When my friend Louis hears of a book about to be published, he goes online and puts a hold on it at his public library.
That’s a step ahead of my habit. My local library has a “New Books” display in its lobby that I veer right toward, always finding at least one appealing title.
Today, however, I went online looking for a specific edition of Herman Melville’s The Confidence-Man: His Masquerade published in 1857—on April Fools’ Day to be exact.
What filled my screen was a book of the same title published just last month: Maggie Haberman’s Confidence Man: The Making of Donald Trump and the Breaking of America.
Call it inevitable: Ever since the Calf of Babel descended the golden escalator in his own tower in 2015, he has gained comparisons to characters created by Herman Melville over a century and a half ago.
A bitter and bemusing irony cannot be lost on Melville fans recalling that the author of Moby-Dick and “Bartleby the Scrivener” died in obscurity in 1891, all his books long out of print.
So estranged was he to public life that he ordered a tombstone with a blank scroll for his final resting place. A middle finger to the world? A white flag?
Not until the Roaring 20s did an admiring grad student write a biography that set off “The Melville Revival.” Not sure if this has lasted into the 21st Century, but at the time I left teaching in 2002, several of his titles were still staples of school curricula—“Bartleby,” “Benito Cereno,” and Billy Budd.
Wouldn’t surprise me if college teachers, for the sake of immediate relevance, added Melville to their reading lists soon after the “American Carnage” inaugural address on Jan. 20, 2017.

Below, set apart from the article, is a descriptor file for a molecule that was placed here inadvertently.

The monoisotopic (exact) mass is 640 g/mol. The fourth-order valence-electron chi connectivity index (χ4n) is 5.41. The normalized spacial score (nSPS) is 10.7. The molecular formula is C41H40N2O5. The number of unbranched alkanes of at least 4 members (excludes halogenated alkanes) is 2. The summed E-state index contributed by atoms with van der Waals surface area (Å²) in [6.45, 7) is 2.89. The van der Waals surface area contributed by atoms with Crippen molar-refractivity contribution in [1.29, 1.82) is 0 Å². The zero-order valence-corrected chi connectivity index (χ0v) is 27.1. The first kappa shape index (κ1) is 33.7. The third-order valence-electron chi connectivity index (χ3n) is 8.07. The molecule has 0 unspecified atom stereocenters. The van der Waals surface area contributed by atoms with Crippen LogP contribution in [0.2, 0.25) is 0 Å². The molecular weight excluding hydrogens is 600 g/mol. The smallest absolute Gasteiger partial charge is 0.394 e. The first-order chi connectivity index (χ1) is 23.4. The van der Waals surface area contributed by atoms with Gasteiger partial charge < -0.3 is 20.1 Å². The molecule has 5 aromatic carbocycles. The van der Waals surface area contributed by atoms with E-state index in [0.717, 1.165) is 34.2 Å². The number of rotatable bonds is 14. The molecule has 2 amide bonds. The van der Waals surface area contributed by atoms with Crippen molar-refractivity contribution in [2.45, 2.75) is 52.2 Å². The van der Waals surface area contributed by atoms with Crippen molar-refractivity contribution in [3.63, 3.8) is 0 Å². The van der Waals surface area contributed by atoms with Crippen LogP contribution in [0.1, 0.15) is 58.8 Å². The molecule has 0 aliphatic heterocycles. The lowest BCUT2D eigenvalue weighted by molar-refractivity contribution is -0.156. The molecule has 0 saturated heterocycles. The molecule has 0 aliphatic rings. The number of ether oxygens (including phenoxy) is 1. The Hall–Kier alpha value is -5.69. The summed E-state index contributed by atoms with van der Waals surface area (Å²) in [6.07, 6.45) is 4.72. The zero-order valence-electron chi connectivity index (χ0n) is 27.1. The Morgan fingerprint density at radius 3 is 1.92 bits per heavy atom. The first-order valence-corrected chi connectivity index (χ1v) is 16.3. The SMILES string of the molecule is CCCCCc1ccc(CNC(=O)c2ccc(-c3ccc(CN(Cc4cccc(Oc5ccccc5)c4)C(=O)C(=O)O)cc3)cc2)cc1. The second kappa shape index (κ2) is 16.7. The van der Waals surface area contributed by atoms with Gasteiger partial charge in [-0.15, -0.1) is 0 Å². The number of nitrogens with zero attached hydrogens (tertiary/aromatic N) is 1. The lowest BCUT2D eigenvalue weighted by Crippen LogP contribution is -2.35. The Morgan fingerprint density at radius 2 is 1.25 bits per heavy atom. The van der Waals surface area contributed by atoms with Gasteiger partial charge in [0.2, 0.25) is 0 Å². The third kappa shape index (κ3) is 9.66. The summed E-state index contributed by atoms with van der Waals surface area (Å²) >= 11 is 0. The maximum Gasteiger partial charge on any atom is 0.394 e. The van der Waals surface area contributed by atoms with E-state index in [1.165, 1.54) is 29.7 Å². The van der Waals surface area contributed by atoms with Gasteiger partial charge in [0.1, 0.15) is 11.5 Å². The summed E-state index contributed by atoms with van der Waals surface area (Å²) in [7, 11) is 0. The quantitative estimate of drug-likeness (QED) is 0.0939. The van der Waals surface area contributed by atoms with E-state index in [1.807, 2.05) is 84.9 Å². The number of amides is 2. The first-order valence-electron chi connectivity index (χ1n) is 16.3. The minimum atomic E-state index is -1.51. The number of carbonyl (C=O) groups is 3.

Or high school teachers if they have anything that can honestly be called academic freedom, as this is the stuff that those who harp on “Woke Culture” do not want young people to hear.
Most everyone I know agrees that there was no redeeming quality to the Trump Administration. A few exceptions will cite his business deregulations, overlooking consequences to the environment, to workers, to consumers.
As I’ve started telling these folks, it’s a bit like crediting cancer as a weight-loss program.
However, for us Melvillians, maybe there is a redeeming quality if we take some consolation in a second revival for our guy.
A character who is part of American mythology and known even to those who haven’t read the book, Moby-Dick‘s Ahab was cited from the start of the MAGA campaign all the way to this month’s election.
Trump’s claim that he “could shoot someone” echoed Ahab’s “strike the sun” boast, and in reference to Trumper Kari Lake’s refusal to accept defeat, Nicole Wallace of MSNBC quipped that “Arizona is Donald Trump’s white whale.”
Between those were essays in several publications. Under the headline, “What Melville Can Teach Us about the Trump Era,” Ariel Dorfman of The Nation tells us that:
Melville could have been presciently forecasting today’s America when he imagined his country as a Mississippi steamer (ironically called the Fidèle) filled with “a flock of fools, under this captain of fools, in this ship of fools!”
So, yes, it was inevitable that a book with a Melville title would describe him. And it’s no surprise that a large chunk of the promo for Haberman’s book applies just as much to Melville’s:
The through-line… is the enduring question of what is in it for him or what he needs to say to survive short increments of time in the pursuit of his own interests. Confidence Man is also, inevitably, about the world that produced such a singular character, giving rise to his career and becoming his first stage.
As you might guess, I put a hold on the new Confidence Man and am now awaiting its arrival in any of the 36 members of the Merrimack Valley Library Consortium.
But I won’t be holding my breath. According to the MVLC website, mine is the 166th hold on just 36 copies—one for each library—none of which have yet arrived here in the northeast corner of Massachusetts.
Meanwhile, I’ll content myself with Melville’s trip down the Mississip, grateful to him for limiting it to a single day—April Fools’ no less—while bracing myself for the seven-year-and-counting ordeal outlined by Haberman.
By that time, Louis might be able to tell me all about it.